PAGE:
The aesthetic interface that Sanjay Kak developed with his editor Tarun Bhartiya, plays with the film’s rather simple argument in highly complex ways. Tarkovsky-ish in the liberties it takes with time, space and visual serendipity (and never with interviews and testimonies), with sounds and feelings, with symbols and atmosphere, and always, always, with splendid use of irony (in a remarkable sequence, after an hour of the audience counting the dead, we see the army giving out Philips Radio Sets in a ceremonial gesture of goodwill). And the rather relentless time-span of the film is a conscious choice they made. “The long film has very different dynamics,” he says, thoughtfully, “Very early on in the cut, Tarun said boss, this is two hours, and that’s a decision we have to take now… And I said okay, because my experience with the Narmada film (Words on Water, 2003) was that people will watch a long film, and may be some people won’t, but those who will, will be impacted in ways that they won’t be by a short film. And some documentary moments demand length. You have to give some things four appearances, because each time you get attuned to hearing a little more. It’s a kind of arrogance, but sometimes it’s important to irritate, and not through incompetence. It’s like: you think you’ve understood this, but I’ll give you a little more, and you’ll wonder why am I seeing this again? And then, if you listen, you’ll realise, okay, now it’s this…”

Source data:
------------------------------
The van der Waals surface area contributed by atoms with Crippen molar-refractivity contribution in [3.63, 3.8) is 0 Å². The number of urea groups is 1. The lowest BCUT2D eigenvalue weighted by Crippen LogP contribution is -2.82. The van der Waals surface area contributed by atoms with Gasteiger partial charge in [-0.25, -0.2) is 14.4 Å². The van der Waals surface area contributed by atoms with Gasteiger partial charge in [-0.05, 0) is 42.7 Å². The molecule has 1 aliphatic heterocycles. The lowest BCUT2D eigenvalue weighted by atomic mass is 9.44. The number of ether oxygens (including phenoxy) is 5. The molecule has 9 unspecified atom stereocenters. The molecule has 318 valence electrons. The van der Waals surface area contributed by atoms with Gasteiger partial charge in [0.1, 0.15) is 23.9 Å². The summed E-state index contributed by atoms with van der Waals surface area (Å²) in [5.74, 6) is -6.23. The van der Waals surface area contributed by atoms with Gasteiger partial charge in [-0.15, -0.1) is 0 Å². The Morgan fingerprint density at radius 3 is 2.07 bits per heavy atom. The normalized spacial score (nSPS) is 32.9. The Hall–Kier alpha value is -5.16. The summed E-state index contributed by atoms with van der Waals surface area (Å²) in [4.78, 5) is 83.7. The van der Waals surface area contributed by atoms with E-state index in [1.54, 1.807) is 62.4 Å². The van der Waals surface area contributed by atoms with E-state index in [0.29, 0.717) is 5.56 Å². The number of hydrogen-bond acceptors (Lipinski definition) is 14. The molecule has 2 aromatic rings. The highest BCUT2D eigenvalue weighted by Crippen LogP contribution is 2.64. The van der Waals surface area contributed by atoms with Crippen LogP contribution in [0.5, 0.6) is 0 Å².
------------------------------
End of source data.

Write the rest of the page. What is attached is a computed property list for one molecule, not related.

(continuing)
Last month, Habitat World saw Jashn-e-Azadi. There were friends and protestors, sympathizers and critics. But, for Sanjay, the screening in Srinagar was special for the people saw in it a film he didn’t even set out to make. “A lot of people who came to see the film were moved, and said, you know, we had forgotten. Like this lady said, you know, this is our life and over here you teach yourself to forget, you don’t want to remember. Because I kept saying it’s a very superficial film, I hint at something, I hint at a past, I hint at this, I hint at that… She said yes, but just to see in all come together, it’s indescribably sad for people. Suddenly, there is a very simple enunciation of an argument. And people there live in such chaos that they’ve forgotten that. There is a feeling of colonisation, which has a long history to it. And when you have the present, where the only thing you have is your martyrdom. That’s all you can do, and it may not have any end to it but you cannot pull out of it either, “ he pauses, waiting to see how much deeper I’m willing to go.
“And you know, I know that this is not the sort of film that people can dismiss, whether they like it or not. I know it’s a substantial piece of work, and I don’t mean its length. There are parts where I know I am pushing people, I am going over the same ground again. And that is not un-intentional. You don’t know if it’s working or not. But I know why I’ve done it. I‘ve had these varied responses, and a lot of it is silence…” he says with a perplexed smirk. “Everybody hasn’t come out of the theatres sort of clapping and singing hosannas. But they can’t also get it out of their heads, whether they like it or not. So, it’s a good starting point for me. I wasn’t trying to please people, which should be obvious. One was trying to find a form in which to make a very difficult argument, not difficult, but let’s say a very unpopular argument. And then, finding a way to put this unpopular argument so that people can’t say, oh, it’s a load of crap.”
(For further discussions, reviews, blog entries and DVD information on the film, log onto http://www.jashneazadiflim.com)